Andy Murray (above) downed the 16th-seeded Bernad Tomic 6-4, 6-4, 7-6 (7/4) in two hours, 30 minutes © Getty Images
Andy Murray (above) downed the 16th-seeded Bernard Tomic 6-4, 6-4, 7-6 (7/4) in two hours, 30 minutes © Getty Images

Melbournne: An emotionally drained Andy Murray beat Bernard Tomic to reach the quarter-finals of the Australian Open on Monday, easing the stress of a difficult few days after the collapse of his father-in-law. The British world number two downed the 16th-seeded Tomic 6-4, 6-4, 7-6 (7/4) in two hours, 30 minutes to end home interest in the tournament and set up a last-eight match with Spanish eighth seed David Ferrer. It will be the seventh consecutive quarter-final in Melbourne for Murray, who is bidding to finally win the title for the first time after four runner-up finishes.

The victory capped a difficult period for Murray, who rushed to the hospital bedside of his father-in-law Nigel Sears, Ana Ivanovic’s coach, after he collapsed at the tournament on Saturday. Sears was cleared to leave hospital on Sunday and fly home following tests. Adding to the tension of the moment, Murray’s wife Kim Sears is heavily pregnant and he has pledged to rush home if she goes into labour.

“It was just a tough, emotional few days at a difficult time. Everyone’s just very happy that Nige is doing well, that he can be back home with his friends and family, be with Kim, as well, at this time. It will be nice for her, I’m sure. I woke up I felt quite drained, quite tired today. As the day went on and I decided to play, I started to focus a little bit better,” Murray told reporters, adding that he considered withdrawing from the tournament. He added: “It’s been a hard, hard few days. Hopefully gets better the next few days. I just can’t believe something like that happened a few days ago. It’s shocking. Nige is an unbelievably fit guy. Very, very scary.”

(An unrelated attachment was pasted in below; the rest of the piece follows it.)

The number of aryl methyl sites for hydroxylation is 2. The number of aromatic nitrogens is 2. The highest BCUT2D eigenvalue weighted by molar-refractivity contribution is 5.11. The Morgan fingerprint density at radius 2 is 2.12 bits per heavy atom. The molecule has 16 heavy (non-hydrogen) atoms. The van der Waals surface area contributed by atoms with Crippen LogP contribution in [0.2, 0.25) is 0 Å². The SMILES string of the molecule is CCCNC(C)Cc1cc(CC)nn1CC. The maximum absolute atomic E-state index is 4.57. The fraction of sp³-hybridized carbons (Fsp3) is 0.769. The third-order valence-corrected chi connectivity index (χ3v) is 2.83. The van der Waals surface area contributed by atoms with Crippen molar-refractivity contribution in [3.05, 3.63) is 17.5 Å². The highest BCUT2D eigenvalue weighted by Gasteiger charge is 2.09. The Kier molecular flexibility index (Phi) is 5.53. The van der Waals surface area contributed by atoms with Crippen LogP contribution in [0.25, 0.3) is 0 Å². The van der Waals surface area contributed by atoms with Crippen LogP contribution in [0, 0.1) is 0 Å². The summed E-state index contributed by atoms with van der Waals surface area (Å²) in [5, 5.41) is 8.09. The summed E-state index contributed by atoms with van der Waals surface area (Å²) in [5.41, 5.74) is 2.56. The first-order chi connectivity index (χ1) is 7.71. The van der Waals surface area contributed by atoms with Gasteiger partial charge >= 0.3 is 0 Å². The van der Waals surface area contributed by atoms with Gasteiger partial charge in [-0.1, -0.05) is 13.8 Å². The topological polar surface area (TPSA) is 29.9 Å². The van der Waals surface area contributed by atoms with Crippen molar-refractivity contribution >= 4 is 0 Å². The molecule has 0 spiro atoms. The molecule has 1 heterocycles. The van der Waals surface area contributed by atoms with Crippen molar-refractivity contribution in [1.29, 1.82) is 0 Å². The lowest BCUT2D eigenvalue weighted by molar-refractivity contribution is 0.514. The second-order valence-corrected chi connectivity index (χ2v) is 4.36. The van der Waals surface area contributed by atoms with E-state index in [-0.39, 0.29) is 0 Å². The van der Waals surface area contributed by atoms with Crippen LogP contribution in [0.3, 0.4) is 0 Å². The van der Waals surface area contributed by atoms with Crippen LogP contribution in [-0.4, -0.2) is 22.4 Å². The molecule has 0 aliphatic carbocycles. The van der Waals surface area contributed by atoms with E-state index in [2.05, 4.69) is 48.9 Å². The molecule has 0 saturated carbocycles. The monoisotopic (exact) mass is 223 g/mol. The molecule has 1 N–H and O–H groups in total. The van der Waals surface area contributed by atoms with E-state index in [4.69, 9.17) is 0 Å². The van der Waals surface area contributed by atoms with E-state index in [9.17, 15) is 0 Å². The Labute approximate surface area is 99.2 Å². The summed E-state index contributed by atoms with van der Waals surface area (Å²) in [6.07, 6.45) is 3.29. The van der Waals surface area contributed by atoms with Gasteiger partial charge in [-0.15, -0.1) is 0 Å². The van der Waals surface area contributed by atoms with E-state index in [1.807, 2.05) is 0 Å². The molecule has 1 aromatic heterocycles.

Tricky match

Murray put the medical emergency behind him but it was a scrappy match, as he broke the Australian’s serve six times and dropped his own serve four times. “It was a tricky match. I got up a break I think in all of the sets. Each time he got it back. So there were quite a few momentum shifts in all of the sets. He definitely played better in the third set. He started taking a lot more chances. It wasn’t easy for me to get into a rhythm. Luckily he missed a few easy forehands in the tiebreak, and that helped me out in the breaker. Helped me get it done in straight sets,” he said.

Murray lost his service twice but broke Tomic’s serve three times on the way to taking the opening set in 47 minutes. Tomic’s service came under pressure again in the second set with the Scot breaking him in the first and third games while dropping his in the second game. But Murray was more consistent around the court while the Australian missed some opportunities with wayward volleys and poor judgement.

Murray took a firm grip when he claimed the second set with an ace. Both players traded service breaks early in the final set but Tomic made a number of errors in the deciding tiebreak as Murray coasted home. Tomic has yet to take a set off Murray in four encounters. Murray defeated Tomic in the Davis Cup semi-finals in Glasgow last year to secure a 3-2 victory as Great Britain went out to beat Belgium in the Davis Cup Final. Murray maintained his record of never losing a tour-level match against an Australian, and has now won all 17 of his meetings against Australian opposition.